The influential social critic Paul Goodman fully earned the title "pioneer." His call for challenging authority and living outside the lines came well before the arrival of 1960s counterculturalism.
Goodman proposed things, such as banning automobiles in center cities, that were deemed ridiculously impractical. Now, 40 years after his death, planners all over the world are seeking ways to limit car traffic in the urban core.
As this documentary about his life shows, he also inspired some less positive characterizations. He could be ornery and intellectually arrogant; cruel in his putdowns of those with whom he disagreed, and hypocritical, as in his demand that, while he pursued men for sex on a routine basis, his wife, Sally, also the mother of his two children, was not to even think about straying extramaritally.
What comes across most strongly in the movie, however, is the original cast of Goodman's fecund mind. With his trademark pipe and full head of tousled hair, the man paired a wide-ranging intellect with a prodigious literary output. He wrote books about sociology ("Growing Up Absurd" became a campus commonplace and a sort of Bible to the New Left), psychology (he was one of the founders of Gestalt therapy), urban planning, politics, the environment, anarchy, education, pacifism as well as fiction and poetry. The movie effectively uses Goodman's poems to illustrate his life. Minnesota's own Garrison Keillor recites a late poem.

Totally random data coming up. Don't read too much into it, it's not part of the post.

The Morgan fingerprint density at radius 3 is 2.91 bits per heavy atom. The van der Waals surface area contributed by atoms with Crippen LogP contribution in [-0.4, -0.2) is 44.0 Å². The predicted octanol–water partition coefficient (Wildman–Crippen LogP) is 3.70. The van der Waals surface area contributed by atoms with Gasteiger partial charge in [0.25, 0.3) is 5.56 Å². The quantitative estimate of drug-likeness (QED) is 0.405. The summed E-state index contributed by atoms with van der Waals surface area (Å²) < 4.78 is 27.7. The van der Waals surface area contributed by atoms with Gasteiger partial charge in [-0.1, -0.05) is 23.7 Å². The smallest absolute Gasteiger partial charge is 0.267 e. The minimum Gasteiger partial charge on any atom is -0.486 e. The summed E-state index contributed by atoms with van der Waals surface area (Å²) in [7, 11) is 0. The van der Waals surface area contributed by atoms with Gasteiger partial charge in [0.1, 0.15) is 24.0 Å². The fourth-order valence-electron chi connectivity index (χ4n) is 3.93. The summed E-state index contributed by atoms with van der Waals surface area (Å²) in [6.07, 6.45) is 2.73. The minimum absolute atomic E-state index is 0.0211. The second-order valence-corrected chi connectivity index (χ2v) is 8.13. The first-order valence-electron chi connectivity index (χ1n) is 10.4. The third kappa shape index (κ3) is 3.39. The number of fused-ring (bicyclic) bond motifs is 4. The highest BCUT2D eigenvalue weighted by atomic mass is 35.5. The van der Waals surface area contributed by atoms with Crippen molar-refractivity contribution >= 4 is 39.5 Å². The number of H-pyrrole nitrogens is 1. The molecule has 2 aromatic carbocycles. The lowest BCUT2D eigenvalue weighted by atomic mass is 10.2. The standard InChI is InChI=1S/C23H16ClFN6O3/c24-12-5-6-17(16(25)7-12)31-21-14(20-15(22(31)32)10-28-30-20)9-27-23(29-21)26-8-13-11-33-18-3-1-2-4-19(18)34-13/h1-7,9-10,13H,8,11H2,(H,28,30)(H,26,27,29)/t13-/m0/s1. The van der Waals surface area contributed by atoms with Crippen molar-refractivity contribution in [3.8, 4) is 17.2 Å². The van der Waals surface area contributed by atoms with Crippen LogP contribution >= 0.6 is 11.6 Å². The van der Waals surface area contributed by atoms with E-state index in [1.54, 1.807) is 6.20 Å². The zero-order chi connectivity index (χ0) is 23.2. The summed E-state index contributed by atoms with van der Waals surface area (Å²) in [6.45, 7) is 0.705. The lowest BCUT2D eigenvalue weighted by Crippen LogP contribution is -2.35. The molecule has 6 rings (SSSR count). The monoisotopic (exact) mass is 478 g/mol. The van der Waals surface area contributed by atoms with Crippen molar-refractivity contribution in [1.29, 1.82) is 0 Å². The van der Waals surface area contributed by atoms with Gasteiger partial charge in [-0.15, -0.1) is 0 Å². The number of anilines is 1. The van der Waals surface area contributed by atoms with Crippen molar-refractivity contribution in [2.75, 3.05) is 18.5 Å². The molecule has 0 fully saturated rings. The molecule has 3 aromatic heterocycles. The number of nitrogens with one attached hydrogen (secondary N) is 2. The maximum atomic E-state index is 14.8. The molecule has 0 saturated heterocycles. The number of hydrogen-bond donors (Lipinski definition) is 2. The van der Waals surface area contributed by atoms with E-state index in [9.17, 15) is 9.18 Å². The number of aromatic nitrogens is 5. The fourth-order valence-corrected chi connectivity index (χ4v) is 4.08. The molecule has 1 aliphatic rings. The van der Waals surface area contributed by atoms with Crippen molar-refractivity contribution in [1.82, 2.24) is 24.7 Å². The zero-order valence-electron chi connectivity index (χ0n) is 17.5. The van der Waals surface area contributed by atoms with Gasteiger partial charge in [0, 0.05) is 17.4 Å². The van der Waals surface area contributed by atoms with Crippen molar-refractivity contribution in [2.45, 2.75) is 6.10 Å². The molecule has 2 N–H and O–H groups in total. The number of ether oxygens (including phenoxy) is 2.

Director Jonathan Lee assembled the documentary from talking-head interviews and footage from news and talk shows, including an opening clip with William F. Buckley Jr., who intones about Goodman being a "pacifist, anarchist, bisexualist..." The intelligentsia of the American left, from Grace Paley to Jason Epstein, weigh in on Goodman's import and impact. While Goodman worship has declined in recent years, many of his beliefs would seem to find a safe harbor among anti-establishment bloggers and partisans of the Occupy movement.
Still, the movie's most memorable moments are the personal. Sally Goodman seeks to explain (to herself, it seems, as much as to her interviewer) her unconventional marriage to a man open about his attraction to other men but also devoted to being home for dinner each night. When his son died accidentally in a mountain-hiking mishap, Goodman never recovered from the grief. He quit writing and died not long after.
Since Goodman comes across as supremely confident in his sometimes controversial views, it's sad and a bit shocking when one old friend says, "He had little ability to be comfortable as the man he was."